US-EU clearing spat is out of control, cooler heads must prevail
A high stakes game of chicken is taking place between US and European regulators, with the spectre of fragmentation in derivatives markets looming. But there's been no proper dialogue between the two sides.
The chairman of the US Commodity Futures Trading Commission (CFTC), Christopher Giancarlo, has shouted from the rooftops his message of regulatory deference — encouraging a system where home regulators defer supervision of derivatives markets to each other, minimising duplicative oversight of crucial market infrastructure.
He has tried everything — op-eds in two newspapers, speeches in various forums, and even a colourful Frankenstein metaphor comparing regulators and policymakers to villagers banding together to fight the Frankenstein monster that was the 2008 crisis.
But he seems to be wasting his breath, as European policymakers go ahead with proposals that amend the powers of bodies such as the European Securities and Markets Authority (ESMA), the pan-European securities regulator, to give European regulators increasingly stringent oversight of foreign financial institutions.
Clearing houses have become the focal point for the fight, as new European rules could force 'foreign' CCPs clearing euro derivatives to relocate to the continent following the UK's departure from the European Union. Rules that push more derivatives to be cleared by these central counterparties have made them critical to the transparency and success of derivatives markets.
Giancarlo has condemned the “highly prescriptive and rules-based” approach favoured by the European Union, advocating for a more open, principles-based system of oversight.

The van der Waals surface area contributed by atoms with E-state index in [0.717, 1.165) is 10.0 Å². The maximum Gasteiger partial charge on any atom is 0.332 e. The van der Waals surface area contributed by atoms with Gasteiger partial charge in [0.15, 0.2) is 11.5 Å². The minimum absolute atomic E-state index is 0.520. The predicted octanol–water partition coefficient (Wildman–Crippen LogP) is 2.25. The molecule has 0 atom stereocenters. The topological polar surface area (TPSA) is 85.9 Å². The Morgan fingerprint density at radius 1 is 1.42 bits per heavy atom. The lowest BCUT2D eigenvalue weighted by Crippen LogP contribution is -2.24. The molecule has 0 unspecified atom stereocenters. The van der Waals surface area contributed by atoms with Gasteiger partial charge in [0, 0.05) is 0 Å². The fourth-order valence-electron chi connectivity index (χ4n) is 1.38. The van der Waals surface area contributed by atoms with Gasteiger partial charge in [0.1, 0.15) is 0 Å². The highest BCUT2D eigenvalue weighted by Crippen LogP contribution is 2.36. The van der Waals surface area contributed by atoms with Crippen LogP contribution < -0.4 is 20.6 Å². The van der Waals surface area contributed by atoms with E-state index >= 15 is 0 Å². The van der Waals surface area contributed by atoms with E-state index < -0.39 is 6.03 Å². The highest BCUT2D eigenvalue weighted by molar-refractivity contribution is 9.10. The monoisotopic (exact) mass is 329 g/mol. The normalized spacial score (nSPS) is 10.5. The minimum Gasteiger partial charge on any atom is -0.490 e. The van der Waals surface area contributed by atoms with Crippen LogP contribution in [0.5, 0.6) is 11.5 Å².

The chairman has also warned that a 2016 equivalence agreement on supervision of CCPs signed by the two jurisdictions could be jeopardised if the EU acts unilaterally.
Neither side is budging on the issue, and this should worry market participants and regulators alike.
It should worry market participants, because regulatory uncertainty and conflicting visions between the two jurisdictions will only cause fragmentation and higher prices to customers. It should worry regulators, because the vision of coordinated regulation agreed by policymakers at the 2009 G20 meeting in Pittsburgh seems to be rapidly unraveling, with regulatory arbitrage set to rear its ugly head again.
GlobalCapital sources have feared for some time that relations between the two jurisdictions on this issue are breaking down, and the constantly escalating language from the CFTC seems to confirm these assertions. Giancarlo’s recent trip to the continent has clearly not allayed his concerns.
The new CFTC is evidently very different from the body the European Union had gotten used to dealing with after 2008. With that in mind, Giancarlo should be understanding and flexible with the Europeans, especially when considering the thorny problems that Brexit is likely to raise.
But the European Union should reciprocate this flexibility in kind, and open proper dialogue with the CFTC. The recent equivalence agreement between the two jurisdictions shows that regulatory harmony is still possible.
Derivatives markets are undoubtedly safer and more transparent than they were before the crisis. It would be a great shame to let this progress go to waste.